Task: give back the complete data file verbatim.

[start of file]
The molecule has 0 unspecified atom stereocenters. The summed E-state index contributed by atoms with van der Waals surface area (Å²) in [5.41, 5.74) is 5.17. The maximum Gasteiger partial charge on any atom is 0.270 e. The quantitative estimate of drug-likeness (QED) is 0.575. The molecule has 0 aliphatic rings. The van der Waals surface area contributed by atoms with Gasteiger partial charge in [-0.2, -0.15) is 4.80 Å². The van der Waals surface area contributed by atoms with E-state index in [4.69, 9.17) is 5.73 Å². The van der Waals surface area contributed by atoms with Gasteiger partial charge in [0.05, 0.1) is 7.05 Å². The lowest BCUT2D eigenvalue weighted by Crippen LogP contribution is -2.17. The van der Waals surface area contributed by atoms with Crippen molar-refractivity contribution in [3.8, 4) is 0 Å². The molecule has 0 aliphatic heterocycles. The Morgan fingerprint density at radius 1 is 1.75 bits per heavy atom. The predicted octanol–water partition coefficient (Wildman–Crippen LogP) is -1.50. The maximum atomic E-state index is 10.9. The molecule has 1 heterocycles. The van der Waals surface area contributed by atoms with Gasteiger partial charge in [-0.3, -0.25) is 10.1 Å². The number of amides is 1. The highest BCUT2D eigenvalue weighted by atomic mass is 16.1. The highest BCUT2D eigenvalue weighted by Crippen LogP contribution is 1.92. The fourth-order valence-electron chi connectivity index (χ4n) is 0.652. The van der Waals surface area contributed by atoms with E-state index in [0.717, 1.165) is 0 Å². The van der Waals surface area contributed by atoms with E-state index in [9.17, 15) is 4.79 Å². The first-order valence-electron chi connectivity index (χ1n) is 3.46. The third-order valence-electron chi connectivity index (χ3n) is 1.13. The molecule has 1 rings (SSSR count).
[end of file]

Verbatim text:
The molecule has 0 unspecified atom stereocenters. The summed E-state index contributed by atoms with van der Waals surface area (Å²) in [5.41, 5.74) is 5.17. The maximum Gasteiger partial charge on any atom is 0.270 e. The quantitative estimate of drug-likeness (QED) is 0.575. The molecule has 0 aliphatic rings. The van der Waals surface area contributed by atoms with Gasteiger partial charge in [-0.2, -0.15) is 4.80 Å². The van der Waals surface area contributed by atoms with E-state index in [4.69, 9.17) is 5.73 Å². The van der Waals surface area contributed by atoms with Gasteiger partial charge in [0.05, 0.1) is 7.05 Å². The lowest BCUT2D eigenvalue weighted by Crippen LogP contribution is -2.17. The van der Waals surface area contributed by atoms with Crippen molar-refractivity contribution in [3.8, 4) is 0 Å². The molecule has 0 aliphatic heterocycles. The Morgan fingerprint density at radius 1 is 1.75 bits per heavy atom. The predicted octanol–water partition coefficient (Wildman–Crippen LogP) is -1.50. The maximum atomic E-state index is 10.9. The molecule has 1 heterocycles. The van der Waals surface area contributed by atoms with Gasteiger partial charge in [-0.3, -0.25) is 10.1 Å². The number of amides is 1. The highest BCUT2D eigenvalue weighted by atomic mass is 16.1. The highest BCUT2D eigenvalue weighted by Crippen LogP contribution is 1.92. The fourth-order valence-electron chi connectivity index (χ4n) is 0.652. The van der Waals surface area contributed by atoms with E-state index in [0.717, 1.165) is 0 Å². The van der Waals surface area contributed by atoms with E-state index in [9.17, 15) is 4.79 Å². The first-order valence-electron chi connectivity index (χ1n) is 3.46. The third-order valence-electron chi connectivity index (χ3n) is 1.13. The molecule has 1 rings (SSSR count).